If you happened to bang your nails on something, the pain was excruciating – a bit like when you hit your thumb really, really hard with a hammer. thumb hammerYou have no idea how many times a day your thumbnails collide with something or other. Normally you don’t even notice, but when they’re tender, even the slightest knock hurts. You lock the door when you leave the house and your thumb nail hits the door. Agony. You dry your hands on a towel and your thumbnail hits the towel rail or the wall. More agony. You run your hand down the bannister as you come down the stairs and you bang your thumb on the post at the bottom. You literally see stars. And so on, and so on, and so on. It’s just as well I was on my own in the house… no-one was there to hear the swearing. It really was that bad.

When I related a potted version of this to the oncologist at our pre-sixth chemo session review the day before yesterday, she did a series of tests to check for chemotherapy induced peripheral neuropathy, or CIPN, a known side effect of paclitaxel, the chemo drug I started two weeks ago. If I were to develop CIPN to any degree, we’d have to think about stopping the chemo as the trade-off at this stage between what the chemo’s doing to the tumour and the potential long-term damage it can cause to the nerves would no longer be in my favour.

The tests included me closing my eyes and the oncologist placing one object into one of my outstretched hands and another object into the other. I then had to make a fist with each hand and say what the objects were. For the record, they were a small coin and a paper clip. I guess if you had no feelings in your fingertips, you wouldn’t be able to work out what they were. Clever, eh? Last week, though, my problem was too much sensitivity, not a lack of it. And the problem was the nails rather than the tips of my fingers or toes. There were some signs of insensitivity in a couple of toes, but nothing too bad.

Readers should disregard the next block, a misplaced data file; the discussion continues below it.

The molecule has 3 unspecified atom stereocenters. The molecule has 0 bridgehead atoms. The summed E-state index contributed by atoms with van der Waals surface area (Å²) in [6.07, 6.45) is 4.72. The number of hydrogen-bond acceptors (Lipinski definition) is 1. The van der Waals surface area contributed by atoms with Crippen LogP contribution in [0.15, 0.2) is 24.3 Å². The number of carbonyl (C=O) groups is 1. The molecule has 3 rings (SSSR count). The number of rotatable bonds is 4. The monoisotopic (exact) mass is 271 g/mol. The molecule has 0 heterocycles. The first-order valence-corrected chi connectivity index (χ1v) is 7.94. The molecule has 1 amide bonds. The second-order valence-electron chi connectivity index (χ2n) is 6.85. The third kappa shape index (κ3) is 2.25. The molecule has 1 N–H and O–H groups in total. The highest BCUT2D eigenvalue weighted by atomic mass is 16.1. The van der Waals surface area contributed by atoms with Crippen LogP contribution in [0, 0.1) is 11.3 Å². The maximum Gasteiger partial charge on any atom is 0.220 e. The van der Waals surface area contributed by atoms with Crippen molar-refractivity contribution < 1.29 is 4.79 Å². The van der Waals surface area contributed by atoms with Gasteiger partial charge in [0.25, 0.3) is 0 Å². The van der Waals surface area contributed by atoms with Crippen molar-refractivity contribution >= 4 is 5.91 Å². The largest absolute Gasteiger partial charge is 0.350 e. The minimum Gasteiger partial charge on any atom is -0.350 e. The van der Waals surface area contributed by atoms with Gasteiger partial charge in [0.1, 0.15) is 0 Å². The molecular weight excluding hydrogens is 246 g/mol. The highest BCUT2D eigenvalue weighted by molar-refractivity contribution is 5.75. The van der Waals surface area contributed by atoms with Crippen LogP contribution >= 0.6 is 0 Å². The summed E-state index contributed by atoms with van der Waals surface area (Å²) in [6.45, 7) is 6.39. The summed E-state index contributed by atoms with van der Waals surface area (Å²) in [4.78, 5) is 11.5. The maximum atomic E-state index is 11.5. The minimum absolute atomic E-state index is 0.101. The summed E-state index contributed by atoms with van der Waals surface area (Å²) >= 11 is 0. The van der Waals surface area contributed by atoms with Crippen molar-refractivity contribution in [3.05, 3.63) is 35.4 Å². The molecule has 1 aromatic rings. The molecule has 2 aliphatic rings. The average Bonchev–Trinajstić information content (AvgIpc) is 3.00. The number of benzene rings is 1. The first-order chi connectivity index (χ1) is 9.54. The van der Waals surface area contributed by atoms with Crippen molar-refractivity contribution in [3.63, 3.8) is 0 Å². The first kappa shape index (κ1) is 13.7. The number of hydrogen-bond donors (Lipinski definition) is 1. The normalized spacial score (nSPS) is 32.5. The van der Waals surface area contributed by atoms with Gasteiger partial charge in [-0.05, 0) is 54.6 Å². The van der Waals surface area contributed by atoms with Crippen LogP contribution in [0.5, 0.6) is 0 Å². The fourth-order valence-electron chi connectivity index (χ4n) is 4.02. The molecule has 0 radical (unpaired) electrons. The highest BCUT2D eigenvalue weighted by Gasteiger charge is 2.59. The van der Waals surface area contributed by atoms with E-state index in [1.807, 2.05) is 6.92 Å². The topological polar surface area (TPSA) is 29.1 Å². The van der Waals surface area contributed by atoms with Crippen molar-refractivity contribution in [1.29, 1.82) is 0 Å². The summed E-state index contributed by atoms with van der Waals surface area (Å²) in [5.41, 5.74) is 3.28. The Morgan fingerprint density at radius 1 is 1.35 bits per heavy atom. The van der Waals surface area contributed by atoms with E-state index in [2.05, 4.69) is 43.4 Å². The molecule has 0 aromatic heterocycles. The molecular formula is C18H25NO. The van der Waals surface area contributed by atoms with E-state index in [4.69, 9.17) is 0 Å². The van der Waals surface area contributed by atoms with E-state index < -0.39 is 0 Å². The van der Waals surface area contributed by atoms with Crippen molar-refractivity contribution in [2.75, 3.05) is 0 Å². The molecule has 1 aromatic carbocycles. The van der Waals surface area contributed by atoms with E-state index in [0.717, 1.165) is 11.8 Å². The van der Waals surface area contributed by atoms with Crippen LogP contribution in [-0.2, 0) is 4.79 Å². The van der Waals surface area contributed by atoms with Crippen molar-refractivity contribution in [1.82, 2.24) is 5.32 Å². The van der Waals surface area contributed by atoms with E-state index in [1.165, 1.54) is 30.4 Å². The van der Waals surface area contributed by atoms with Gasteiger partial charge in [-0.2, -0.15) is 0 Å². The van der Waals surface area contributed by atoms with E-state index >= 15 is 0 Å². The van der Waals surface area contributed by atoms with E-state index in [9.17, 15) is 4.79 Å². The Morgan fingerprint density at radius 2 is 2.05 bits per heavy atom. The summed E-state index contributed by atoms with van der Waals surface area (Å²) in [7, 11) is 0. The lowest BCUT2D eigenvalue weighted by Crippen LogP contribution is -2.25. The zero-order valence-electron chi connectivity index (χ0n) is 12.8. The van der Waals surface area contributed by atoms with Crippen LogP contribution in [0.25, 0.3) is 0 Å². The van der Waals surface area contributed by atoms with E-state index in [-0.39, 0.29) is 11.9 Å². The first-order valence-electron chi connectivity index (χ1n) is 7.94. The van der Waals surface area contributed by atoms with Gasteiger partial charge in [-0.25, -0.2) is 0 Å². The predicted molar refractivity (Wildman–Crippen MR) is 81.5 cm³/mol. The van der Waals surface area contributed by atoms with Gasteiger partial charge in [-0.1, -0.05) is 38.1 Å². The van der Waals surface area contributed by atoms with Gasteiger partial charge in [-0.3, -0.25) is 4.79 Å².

Yesterday’s chemo session – the sixth of eight- was uneventful. Let’s see what happens with the nails between now and the next session in two weeks’ time.black I’ve trimmed them down to almost nothing, which seems a shame as they haven’t actually grown in the two-and-a-half months since I started chemo. I’m still rubbing in the drops I’ve been given by the clinic and I’m considering putting on some dark nail varnish. There’s a theory that because paclitaxel is light sensitive (a thick black plastic bag is put over the infusion bag to protect the drug from the light), dark nail polish has the same effect on your nails as the black poly bags do on the infusion.

I’ll be keeping my fingers crossed there’s no repeat of last week – at least for as long as I’m able to!